Goodbye CFCs, HFCs
Hello organic, non-toxic, earth friendly
April 5, 2002 - Rathdrum, Idaho--Compressor
and appliance manufacturers all over the world are beginning to
market lines of products designed to accommodate hydrocarbon (HC)
blend refrigerants. HC blends are thermally efficient, non-toxic
and environmentally friendly where their synthetic counterparts
are less efficient coolers, toxic to people and damaging to the
HCs are the class of naturally-occurring
substances that include propane, pentane and butane.
The Freon-dependent world was thrust
into a dilemma in 1996 when production of the world's most commonly
used refrigerant was banned in developed countries for its link
to stratospheric ozone depletion. The immediate answer to the international
refrigeration dilemma was to replace ozone-depleting chlorofluorocarbons
(CFCs) with HFC-134a-a greenhouse gas.
It turns out that HFC-134a's potential for causing environmental
damage is just the beginning of its inadequacy as a replacement
for Freon. Field experience has shown it to be thermally inefficient,
energy consumptive and corrosive to compressor parts. A 1998 study
conducted at Wright Patterson AFB in Ohio found that HFC-134a can
be deathly toxic to humans who inhale it at levels at or above 4
parts per million.
Just as the phase out of ozone depleting substances was scheduled
in 1987 by an international agreement called the Montreal Protocol,
the phase out of greenhouse gases was scheduled at a 1998 environmental
conference in Kyoto, Japan. Though the U.S. did not sign the Kyoto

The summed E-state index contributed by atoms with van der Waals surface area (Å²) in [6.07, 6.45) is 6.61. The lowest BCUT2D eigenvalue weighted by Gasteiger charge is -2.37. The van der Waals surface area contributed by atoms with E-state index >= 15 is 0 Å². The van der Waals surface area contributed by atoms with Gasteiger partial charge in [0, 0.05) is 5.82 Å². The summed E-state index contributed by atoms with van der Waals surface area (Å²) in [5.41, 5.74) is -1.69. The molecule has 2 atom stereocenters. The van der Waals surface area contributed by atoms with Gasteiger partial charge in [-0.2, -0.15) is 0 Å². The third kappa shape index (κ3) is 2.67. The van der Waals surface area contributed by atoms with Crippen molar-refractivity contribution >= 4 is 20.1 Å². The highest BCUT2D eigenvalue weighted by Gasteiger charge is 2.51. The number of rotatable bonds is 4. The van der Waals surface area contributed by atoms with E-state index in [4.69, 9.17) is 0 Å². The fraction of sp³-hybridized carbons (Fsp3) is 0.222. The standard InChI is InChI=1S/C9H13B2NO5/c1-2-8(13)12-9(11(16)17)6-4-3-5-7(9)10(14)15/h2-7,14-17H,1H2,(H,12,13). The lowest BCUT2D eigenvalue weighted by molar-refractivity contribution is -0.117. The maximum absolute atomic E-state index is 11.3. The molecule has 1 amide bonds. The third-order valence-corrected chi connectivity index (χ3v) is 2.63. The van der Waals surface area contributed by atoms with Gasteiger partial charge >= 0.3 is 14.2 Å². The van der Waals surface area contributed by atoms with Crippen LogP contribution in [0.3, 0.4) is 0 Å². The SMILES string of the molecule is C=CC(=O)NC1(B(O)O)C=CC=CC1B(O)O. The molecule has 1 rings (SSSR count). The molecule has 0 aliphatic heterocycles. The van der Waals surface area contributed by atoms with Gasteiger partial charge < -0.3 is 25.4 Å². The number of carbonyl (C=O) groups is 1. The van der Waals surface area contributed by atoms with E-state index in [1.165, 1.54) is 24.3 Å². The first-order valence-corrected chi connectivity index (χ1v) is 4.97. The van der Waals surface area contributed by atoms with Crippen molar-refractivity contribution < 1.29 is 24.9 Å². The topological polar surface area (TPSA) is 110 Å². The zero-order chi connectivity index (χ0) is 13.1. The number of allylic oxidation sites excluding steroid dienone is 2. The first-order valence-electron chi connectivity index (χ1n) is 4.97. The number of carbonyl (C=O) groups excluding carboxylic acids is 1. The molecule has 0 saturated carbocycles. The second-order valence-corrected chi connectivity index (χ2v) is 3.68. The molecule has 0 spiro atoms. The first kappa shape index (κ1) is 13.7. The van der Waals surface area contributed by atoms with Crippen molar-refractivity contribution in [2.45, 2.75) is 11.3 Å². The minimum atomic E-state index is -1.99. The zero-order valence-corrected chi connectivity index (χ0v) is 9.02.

Accord, nations from Europe, Asia, the Middle East and Australia
did. As a result, use of refrigeration systems and air conditioners
that contain environmentally damaging refrigerant gases is being
discouraged in many countries. In response to support from their
governments and to meet demands for environmentally sound cooling
and refrigeration, industry in those countries is retooling to accommodate
HC blend refrigerants.
Greenpeace International, which has strongly advocated the use of
HC blend refrigerants for over a decade, has compiled a list of
manufacturers worldwide that are currently producing or plan to
produce appliances designed to accommodate HC blend refrigerants.
Unilever, Coca-Cola, DeLonghi, Matsushita, Sanyo, Bosch/Siemens
and Electrolux are just a few of the most well known companies that
will market product lines that use HC blend refrigerants.
"Hitachi has also announced that it will be selling hydrocarbon
refrigerators in Japan in 2002, and it is expected that other major
Japanese producers will follow suit in the near future," said
The Greenpeace list also names numerous universities, office complexes,
hospitals, supermarket chains and businesses worldwide that have
converted to HC blend cooling and refrigeration.
U.S. policy with regard to refrigerants and refrigeration is lagging
behind the rest of the world. This is largely due to political pressure
from a variety of pro-HFC groups that are closely linked to the
company that held the original patent for Freon and currently holds
the patent for HFC-134a-Dupont. However, as Greenpeace observed,
Japanese products are readily available to U.S. consumers and it
is only a matter of time before Hitachi HC blend refrigerators are
marketed in the states.
Domestically-produced, HFC-134a cooling and refrigeration systems
will be forced to compete with their more efficient, organic and
non-toxic HC blend import counterparts. At that time American compressor
and appliance manufacturers will have little choice but to follow
the environmentally responsible lead that has been taken by the
international refrigeration industry.